Satisfying our Need for Certainty
As companies wrestle with the pain and disappointment of losing a sale to a competitor, especially when confidence was high that they would win, some interesting psychology comes into play. Some of this psychology is helpful, some decidedly not – but it’s all very human.
Human nature drives a strong need for explanation or reasons, and people who chose sales roles as a career are usually more competitive than most – they need an answer. And they will generally look for one that is quick and definitive, focused only on that one loss, rather than answers that are objective and based on deep prospect insights across losses. That can lead to ineffective and even misguided sales strategies.
There is some randomness to sales opportunities– at least some spurious, surprising events that change the outcome, without a chance to respond in a way that tilts the decision in the company’s favor. But there are also controllable decision drivers that need to be examined and understood.
Does that mean that the news of a new business loss should be met with just a shoulder-shrug? Hardly. In that stressful moment in which the loss becomes apparent, how you handle that disappointment truly matters and what you learn from the loss matters even more.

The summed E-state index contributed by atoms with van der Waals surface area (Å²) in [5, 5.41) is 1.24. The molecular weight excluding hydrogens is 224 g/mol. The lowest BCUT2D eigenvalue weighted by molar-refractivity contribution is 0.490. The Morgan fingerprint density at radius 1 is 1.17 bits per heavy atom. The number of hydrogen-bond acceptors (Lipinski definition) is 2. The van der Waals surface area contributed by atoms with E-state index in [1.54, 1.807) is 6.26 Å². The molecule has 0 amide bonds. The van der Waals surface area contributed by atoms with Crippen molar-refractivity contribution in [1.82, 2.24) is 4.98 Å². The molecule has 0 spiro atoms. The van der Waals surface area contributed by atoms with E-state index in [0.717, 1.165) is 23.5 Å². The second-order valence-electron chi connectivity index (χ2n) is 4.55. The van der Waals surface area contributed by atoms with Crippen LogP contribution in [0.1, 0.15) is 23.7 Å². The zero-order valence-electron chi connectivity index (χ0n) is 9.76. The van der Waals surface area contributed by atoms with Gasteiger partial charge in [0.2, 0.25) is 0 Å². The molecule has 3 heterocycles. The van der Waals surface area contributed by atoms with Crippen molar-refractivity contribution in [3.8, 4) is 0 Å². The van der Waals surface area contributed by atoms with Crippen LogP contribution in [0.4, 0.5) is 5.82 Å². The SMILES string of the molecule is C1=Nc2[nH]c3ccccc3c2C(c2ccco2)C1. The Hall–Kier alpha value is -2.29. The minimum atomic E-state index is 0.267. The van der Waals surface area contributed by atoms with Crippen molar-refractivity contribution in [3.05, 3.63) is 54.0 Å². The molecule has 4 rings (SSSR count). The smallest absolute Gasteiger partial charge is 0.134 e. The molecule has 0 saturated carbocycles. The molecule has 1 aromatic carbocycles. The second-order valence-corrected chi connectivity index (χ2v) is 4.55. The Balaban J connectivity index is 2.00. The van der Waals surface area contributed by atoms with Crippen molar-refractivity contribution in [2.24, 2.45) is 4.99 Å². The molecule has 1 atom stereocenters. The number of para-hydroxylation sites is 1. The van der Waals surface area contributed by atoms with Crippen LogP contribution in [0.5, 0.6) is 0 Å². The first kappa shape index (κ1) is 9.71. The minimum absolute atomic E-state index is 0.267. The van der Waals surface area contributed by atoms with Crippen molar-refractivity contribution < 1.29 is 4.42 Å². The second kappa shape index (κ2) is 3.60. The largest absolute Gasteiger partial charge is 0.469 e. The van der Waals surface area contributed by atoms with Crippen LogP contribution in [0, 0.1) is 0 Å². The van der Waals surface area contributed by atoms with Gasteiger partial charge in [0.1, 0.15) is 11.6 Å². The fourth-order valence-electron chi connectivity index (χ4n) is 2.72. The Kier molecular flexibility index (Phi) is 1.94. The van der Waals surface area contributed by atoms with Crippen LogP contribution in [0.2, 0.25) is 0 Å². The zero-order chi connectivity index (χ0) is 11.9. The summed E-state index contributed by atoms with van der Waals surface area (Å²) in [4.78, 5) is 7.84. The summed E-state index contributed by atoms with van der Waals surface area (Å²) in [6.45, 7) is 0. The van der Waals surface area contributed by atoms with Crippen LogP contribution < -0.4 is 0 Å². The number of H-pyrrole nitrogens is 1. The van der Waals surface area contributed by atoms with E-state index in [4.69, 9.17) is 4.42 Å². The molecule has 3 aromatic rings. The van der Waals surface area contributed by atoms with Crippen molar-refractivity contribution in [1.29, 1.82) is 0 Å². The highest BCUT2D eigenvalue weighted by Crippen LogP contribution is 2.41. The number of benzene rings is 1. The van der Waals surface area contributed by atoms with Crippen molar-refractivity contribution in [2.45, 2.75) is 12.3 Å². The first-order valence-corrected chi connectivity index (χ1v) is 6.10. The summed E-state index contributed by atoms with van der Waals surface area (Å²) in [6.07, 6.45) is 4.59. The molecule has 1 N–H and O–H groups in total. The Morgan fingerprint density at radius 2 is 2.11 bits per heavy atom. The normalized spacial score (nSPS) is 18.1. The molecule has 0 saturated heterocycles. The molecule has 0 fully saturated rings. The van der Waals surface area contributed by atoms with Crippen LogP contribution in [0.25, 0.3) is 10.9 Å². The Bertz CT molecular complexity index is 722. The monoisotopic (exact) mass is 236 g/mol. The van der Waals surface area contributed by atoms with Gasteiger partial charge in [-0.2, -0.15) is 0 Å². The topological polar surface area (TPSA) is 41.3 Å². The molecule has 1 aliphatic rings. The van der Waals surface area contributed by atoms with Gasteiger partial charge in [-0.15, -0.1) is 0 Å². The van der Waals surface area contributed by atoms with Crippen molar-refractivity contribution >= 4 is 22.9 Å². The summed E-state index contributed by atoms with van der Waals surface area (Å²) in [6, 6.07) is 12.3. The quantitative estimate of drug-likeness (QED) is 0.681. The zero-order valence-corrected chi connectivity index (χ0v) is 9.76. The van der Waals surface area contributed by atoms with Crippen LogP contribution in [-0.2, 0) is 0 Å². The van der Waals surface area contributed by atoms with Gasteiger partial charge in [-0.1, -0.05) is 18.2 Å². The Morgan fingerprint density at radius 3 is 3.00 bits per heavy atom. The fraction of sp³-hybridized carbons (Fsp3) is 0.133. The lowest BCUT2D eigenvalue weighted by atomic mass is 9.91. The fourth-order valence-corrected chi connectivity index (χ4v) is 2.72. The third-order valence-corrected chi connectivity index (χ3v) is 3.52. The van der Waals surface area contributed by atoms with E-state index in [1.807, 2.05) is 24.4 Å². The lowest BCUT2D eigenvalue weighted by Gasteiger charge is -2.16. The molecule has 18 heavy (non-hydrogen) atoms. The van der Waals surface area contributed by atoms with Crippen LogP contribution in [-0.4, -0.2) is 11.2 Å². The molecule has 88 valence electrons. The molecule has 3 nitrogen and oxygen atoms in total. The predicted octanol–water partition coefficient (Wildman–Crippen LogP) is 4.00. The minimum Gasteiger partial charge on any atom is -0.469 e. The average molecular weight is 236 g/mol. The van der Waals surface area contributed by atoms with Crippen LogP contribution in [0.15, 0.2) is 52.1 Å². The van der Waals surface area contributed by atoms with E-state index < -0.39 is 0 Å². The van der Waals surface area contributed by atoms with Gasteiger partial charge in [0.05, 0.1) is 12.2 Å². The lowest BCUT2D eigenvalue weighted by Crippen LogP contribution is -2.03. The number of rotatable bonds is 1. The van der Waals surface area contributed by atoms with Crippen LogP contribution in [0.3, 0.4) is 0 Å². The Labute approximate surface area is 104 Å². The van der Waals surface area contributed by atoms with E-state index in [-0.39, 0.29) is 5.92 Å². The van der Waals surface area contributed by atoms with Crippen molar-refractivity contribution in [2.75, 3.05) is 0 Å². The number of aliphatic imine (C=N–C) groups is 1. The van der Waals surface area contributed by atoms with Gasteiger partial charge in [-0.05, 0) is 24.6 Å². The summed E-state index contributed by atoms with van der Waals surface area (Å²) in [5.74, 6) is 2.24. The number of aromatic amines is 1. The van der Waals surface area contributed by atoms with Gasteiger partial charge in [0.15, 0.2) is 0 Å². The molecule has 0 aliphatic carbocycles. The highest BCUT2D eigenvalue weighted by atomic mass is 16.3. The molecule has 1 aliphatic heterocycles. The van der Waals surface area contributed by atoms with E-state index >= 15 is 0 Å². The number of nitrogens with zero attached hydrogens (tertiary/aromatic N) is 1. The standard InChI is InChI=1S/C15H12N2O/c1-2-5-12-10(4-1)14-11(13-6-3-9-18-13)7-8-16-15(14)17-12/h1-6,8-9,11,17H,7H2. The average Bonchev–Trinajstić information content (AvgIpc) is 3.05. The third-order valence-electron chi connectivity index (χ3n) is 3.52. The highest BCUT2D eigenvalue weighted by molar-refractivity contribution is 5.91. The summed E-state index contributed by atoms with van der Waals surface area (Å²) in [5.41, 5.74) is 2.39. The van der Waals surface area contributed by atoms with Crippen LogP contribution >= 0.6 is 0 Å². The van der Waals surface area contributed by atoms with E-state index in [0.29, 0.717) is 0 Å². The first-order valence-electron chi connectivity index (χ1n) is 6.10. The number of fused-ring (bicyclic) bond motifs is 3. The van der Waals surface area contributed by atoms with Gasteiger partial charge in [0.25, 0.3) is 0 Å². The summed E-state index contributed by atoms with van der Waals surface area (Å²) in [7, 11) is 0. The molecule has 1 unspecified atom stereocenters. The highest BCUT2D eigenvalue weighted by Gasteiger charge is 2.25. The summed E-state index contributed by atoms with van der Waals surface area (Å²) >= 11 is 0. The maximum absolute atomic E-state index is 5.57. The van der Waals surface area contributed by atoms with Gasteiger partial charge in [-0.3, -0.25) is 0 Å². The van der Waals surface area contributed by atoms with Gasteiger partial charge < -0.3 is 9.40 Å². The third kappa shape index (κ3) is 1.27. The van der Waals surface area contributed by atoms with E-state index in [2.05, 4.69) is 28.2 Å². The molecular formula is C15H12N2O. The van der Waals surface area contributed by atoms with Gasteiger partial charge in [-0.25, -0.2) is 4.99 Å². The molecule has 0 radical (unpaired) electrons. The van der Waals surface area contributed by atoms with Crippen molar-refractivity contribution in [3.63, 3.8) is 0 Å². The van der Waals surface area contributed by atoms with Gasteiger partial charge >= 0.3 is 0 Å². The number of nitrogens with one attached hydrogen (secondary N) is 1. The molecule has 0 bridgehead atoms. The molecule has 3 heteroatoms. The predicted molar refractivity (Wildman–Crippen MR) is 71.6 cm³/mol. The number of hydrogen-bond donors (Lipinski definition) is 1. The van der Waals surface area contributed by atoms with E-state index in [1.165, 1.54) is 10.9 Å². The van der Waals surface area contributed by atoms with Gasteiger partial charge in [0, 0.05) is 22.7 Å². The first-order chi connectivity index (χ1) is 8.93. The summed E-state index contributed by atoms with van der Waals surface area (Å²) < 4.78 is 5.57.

Learning from Losses and (and Wins)
So, what do you do? How do you think about it? What is the best course of action? All important questions because the answers shape the future in important ways. It is critical to understand in a deep and methodical way what drove the purchase decision in a specific deal. But just as important, rather than thinking of enterprise sales opportunities as a series of one-offs; independent events that do not impact one another, it’s helpful to think of them as a fabric of interwoven events that do connect.
As experts in doing sales post-mortems, known as Win-Loss Analysis, we look very carefully not only at each individual sales opportunity but at the themes and trends across multiple opportunities. Themes are like patterns that cut across opportunities and only when looked at together make any sense. Trends require even more data points, but are absolutely necessary to point to focused, intentional improvement efforts, fed by the kind of learning that comes from each pursuit.
To be clear, we don’t advocate shoulder shrugs in response to sales losses. We advocate for deep, focused introspection that looks across opportunities. Only when many losses – and wins – are examined as a group, do the patterns appear. These learnings can be quite powerful when examined in this way. The fabric is already woven. It is your task to recognize it and take the necessary action.
We enjoy conversations about this; let us know if having one sounds like a good idea.